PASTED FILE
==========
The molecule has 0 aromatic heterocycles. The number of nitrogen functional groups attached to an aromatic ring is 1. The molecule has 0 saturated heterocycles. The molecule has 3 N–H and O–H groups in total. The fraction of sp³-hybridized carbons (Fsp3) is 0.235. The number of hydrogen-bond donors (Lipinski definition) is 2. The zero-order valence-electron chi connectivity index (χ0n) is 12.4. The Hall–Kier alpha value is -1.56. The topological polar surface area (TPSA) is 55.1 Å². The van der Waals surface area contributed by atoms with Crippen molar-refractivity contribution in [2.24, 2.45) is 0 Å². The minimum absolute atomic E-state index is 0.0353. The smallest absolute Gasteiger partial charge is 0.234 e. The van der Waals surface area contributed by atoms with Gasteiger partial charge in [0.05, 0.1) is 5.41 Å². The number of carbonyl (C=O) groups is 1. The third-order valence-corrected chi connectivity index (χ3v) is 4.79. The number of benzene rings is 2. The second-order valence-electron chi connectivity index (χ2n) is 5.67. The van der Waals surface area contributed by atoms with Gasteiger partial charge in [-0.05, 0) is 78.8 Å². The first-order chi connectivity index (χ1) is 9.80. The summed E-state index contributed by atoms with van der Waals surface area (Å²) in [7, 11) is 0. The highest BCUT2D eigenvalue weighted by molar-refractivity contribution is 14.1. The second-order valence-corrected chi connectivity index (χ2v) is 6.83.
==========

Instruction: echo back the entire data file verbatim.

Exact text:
The molecule has 0 aromatic heterocycles. The number of nitrogen functional groups attached to an aromatic ring is 1. The molecule has 0 saturated heterocycles. The molecule has 3 N–H and O–H groups in total. The fraction of sp³-hybridized carbons (Fsp3) is 0.235. The number of hydrogen-bond donors (Lipinski definition) is 2. The zero-order valence-electron chi connectivity index (χ0n) is 12.4. The Hall–Kier alpha value is -1.56. The topological polar surface area (TPSA) is 55.1 Å². The van der Waals surface area contributed by atoms with Crippen molar-refractivity contribution in [2.24, 2.45) is 0 Å². The minimum absolute atomic E-state index is 0.0353. The smallest absolute Gasteiger partial charge is 0.234 e. The van der Waals surface area contributed by atoms with Gasteiger partial charge in [0.05, 0.1) is 5.41 Å². The number of carbonyl (C=O) groups is 1. The third-order valence-corrected chi connectivity index (χ3v) is 4.79. The number of benzene rings is 2. The second-order valence-electron chi connectivity index (χ2n) is 5.67. The van der Waals surface area contributed by atoms with Gasteiger partial charge in [-0.05, 0) is 78.8 Å². The first-order chi connectivity index (χ1) is 9.80. The summed E-state index contributed by atoms with van der Waals surface area (Å²) in [7, 11) is 0. The highest BCUT2D eigenvalue weighted by molar-refractivity contribution is 14.1. The second-order valence-corrected chi connectivity index (χ2v) is 6.83.